I had the same seat for 6 years, two rows back on the half-way line. It was so intimate that you could chat to the players; get the gossip during the warm-up, share some banter during a boring nil-nil draw, flirt with the better looking ones (that may just have been me). I shared the good and the bad with my parents - we had our rituals, as all dedicated fans do. Turkey sandwiches on Boxing Day; often at the Dell but frequently at one of the London clubs; the fixtures usually allowed for a local derby at Christmas (local for Southampton, anyway). We were superstitious too - putting an unusual run of January success down to a chocolate squirrel forgotten about in our rucksack, left over from Christmas. It stayed untouched in the bag until the end of the season.

Away trips were a particular highlight and got me more intimate with the back-streets of Liverpool, Manchester, Tottenham and Hull then perhaps I'd really have liked. I always enjoyed visiting the Yorkshire clubs, although never dreamt I would later spend most of my waking life in Barnsley. How times change.

Football is a visceral thing. It's an onslaught on all your senses. When I remember back, it isn't just the goals, it's also the smell; of lint, stale beer, pies and, (not so good) toilets and sweat. The emotions were intense, joy alongside despair, fear (particularly in the 80's at certain clubs), nervousness, pride, anger, frustration and hope. And often it was just being bloody cold (sitting with two inches of snow in my lap at Elland Road springs to mind).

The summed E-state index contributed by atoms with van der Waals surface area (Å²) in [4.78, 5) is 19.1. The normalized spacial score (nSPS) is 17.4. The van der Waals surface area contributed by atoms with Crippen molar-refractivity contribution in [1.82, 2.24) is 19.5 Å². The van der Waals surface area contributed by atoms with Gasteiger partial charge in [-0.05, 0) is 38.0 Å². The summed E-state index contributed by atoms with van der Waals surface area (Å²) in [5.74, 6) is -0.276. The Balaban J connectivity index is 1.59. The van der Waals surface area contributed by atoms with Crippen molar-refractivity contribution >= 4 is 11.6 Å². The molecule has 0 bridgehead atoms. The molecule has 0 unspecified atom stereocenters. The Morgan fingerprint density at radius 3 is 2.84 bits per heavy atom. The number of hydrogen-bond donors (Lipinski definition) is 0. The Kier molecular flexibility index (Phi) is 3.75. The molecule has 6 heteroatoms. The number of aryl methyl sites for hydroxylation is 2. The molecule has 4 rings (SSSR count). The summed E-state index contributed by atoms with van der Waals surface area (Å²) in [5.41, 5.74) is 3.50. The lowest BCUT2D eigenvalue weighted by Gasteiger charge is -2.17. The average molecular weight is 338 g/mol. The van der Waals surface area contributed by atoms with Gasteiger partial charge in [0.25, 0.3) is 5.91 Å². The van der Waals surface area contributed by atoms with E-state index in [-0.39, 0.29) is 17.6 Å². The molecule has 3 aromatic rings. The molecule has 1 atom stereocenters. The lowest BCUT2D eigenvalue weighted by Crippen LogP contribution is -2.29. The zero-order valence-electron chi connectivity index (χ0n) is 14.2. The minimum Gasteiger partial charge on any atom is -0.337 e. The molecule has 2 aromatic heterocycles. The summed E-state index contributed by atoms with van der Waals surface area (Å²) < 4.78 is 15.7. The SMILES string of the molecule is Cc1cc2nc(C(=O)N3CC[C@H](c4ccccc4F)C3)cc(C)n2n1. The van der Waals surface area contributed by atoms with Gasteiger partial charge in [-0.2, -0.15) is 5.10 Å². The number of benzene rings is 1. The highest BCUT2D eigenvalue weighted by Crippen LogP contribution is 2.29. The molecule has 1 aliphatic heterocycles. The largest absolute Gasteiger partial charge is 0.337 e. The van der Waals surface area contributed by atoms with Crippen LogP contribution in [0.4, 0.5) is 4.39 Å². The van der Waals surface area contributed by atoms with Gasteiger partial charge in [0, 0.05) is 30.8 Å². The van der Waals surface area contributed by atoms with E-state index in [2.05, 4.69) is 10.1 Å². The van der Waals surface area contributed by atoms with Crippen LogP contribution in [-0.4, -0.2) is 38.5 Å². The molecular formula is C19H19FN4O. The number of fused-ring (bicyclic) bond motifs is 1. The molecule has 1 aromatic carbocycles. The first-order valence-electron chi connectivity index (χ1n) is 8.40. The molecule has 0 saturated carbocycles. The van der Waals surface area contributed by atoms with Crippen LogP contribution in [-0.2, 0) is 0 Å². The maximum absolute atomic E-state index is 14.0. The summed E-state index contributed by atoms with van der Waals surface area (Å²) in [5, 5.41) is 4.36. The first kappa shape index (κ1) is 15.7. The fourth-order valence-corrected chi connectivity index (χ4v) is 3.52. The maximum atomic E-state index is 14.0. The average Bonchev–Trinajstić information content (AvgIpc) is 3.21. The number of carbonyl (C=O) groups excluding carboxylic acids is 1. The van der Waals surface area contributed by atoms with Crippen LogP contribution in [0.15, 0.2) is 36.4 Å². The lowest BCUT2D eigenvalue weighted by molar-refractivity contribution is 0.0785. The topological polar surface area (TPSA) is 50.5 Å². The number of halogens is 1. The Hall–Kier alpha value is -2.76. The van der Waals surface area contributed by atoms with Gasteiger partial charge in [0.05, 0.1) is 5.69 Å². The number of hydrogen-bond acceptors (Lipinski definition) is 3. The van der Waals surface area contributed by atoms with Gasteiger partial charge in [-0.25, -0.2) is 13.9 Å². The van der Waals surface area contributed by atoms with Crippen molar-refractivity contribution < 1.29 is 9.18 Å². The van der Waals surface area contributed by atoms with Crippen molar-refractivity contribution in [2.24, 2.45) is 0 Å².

I'm not sure what, for me has replaced those intense swings of emotion these days. A particular high was our trip to Cardiff (not Wembley, sadly) for the FA Cup in 2003. I couldn't see most of the pre-match warm-up for the tears running down my face at Abide With Me. I made a mix-tape of football-related tracks that we played for weeks, and went around with a Gordon Strachan face-mask on for most of the journey. The other half of my family are Arsenal fans, which gave the game an additional tension, but this was one of those times when the result really was immaterial.*

We had some dark times of course. The desperate and depressing days of the Ian  Branfoot era and his long-ball strategy that by-passed our best players and left us gazing sky-ward for large parts of the game. The on-going relegation battles that wore you down season after season, but conversely made for the most exciting games I've ever witnessed.

I loved those days and I love the Saints, so maybe when you see me next you'll ask how we did at the weekend, and I will bore you with tales of Le Tissier's best goals and how I went as a guest to his nightclub once. Or maybe I'll dig out the chocolate squirrel, make a turkey sandwich, put on my colours and go on the march again.

*ok, we lost one-nil.